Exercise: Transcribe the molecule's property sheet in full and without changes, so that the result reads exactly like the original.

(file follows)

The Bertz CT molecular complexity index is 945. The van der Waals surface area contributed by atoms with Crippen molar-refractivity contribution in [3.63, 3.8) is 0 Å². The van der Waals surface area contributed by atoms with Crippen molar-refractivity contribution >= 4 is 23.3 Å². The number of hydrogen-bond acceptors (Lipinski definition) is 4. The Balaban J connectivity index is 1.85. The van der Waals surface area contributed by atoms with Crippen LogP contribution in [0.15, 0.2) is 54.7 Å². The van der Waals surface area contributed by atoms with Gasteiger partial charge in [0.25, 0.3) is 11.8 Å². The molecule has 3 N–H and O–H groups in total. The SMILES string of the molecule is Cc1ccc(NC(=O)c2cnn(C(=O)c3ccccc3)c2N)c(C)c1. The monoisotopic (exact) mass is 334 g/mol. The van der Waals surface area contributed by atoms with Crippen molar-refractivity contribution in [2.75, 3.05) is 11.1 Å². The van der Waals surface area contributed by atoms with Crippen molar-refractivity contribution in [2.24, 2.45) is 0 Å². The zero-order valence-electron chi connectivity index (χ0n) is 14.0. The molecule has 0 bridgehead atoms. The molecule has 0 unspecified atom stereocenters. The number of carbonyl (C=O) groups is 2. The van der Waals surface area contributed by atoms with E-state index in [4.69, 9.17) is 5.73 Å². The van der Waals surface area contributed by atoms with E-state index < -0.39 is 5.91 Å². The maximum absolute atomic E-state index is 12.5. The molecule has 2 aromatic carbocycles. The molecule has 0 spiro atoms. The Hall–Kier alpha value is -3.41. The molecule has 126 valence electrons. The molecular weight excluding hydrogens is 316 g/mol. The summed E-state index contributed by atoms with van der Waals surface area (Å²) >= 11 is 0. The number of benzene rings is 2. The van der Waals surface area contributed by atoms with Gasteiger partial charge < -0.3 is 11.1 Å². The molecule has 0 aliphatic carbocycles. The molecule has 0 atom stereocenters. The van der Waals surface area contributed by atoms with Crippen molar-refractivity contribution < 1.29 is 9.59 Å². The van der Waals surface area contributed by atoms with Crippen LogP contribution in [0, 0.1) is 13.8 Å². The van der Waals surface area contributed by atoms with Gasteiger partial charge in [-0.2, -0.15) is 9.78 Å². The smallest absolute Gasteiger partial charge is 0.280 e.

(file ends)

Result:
The Bertz CT molecular complexity index is 945. The van der Waals surface area contributed by atoms with Crippen molar-refractivity contribution in [3.63, 3.8) is 0 Å². The van der Waals surface area contributed by atoms with Crippen molar-refractivity contribution >= 4 is 23.3 Å². The number of hydrogen-bond acceptors (Lipinski definition) is 4. The Balaban J connectivity index is 1.85. The van der Waals surface area contributed by atoms with Crippen LogP contribution in [0.15, 0.2) is 54.7 Å². The van der Waals surface area contributed by atoms with Gasteiger partial charge in [0.25, 0.3) is 11.8 Å². The molecule has 3 N–H and O–H groups in total. The SMILES string of the molecule is Cc1ccc(NC(=O)c2cnn(C(=O)c3ccccc3)c2N)c(C)c1. The monoisotopic (exact) mass is 334 g/mol. The van der Waals surface area contributed by atoms with Crippen molar-refractivity contribution in [2.75, 3.05) is 11.1 Å². The van der Waals surface area contributed by atoms with Crippen molar-refractivity contribution in [2.24, 2.45) is 0 Å². The zero-order valence-electron chi connectivity index (χ0n) is 14.0. The molecule has 0 bridgehead atoms. The molecule has 0 unspecified atom stereocenters. The number of carbonyl (C=O) groups is 2. The van der Waals surface area contributed by atoms with E-state index in [4.69, 9.17) is 5.73 Å². The van der Waals surface area contributed by atoms with E-state index < -0.39 is 5.91 Å². The maximum absolute atomic E-state index is 12.5. The molecule has 2 aromatic carbocycles. The molecule has 0 spiro atoms. The Hall–Kier alpha value is -3.41. The molecule has 126 valence electrons. The molecular weight excluding hydrogens is 316 g/mol. The summed E-state index contributed by atoms with van der Waals surface area (Å²) >= 11 is 0. The number of benzene rings is 2. The van der Waals surface area contributed by atoms with Gasteiger partial charge < -0.3 is 11.1 Å². The molecule has 0 aliphatic carbocycles. The molecule has 0 atom stereocenters. The van der Waals surface area contributed by atoms with Crippen molar-refractivity contribution < 1.29 is 9.59 Å². The van der Waals surface area contributed by atoms with Crippen LogP contribution in [0, 0.1) is 13.8 Å². The van der Waals surface area contributed by atoms with Gasteiger partial charge in [-0.2, -0.15) is 9.78 Å². The smallest absolute Gasteiger partial charge is 0.280 e.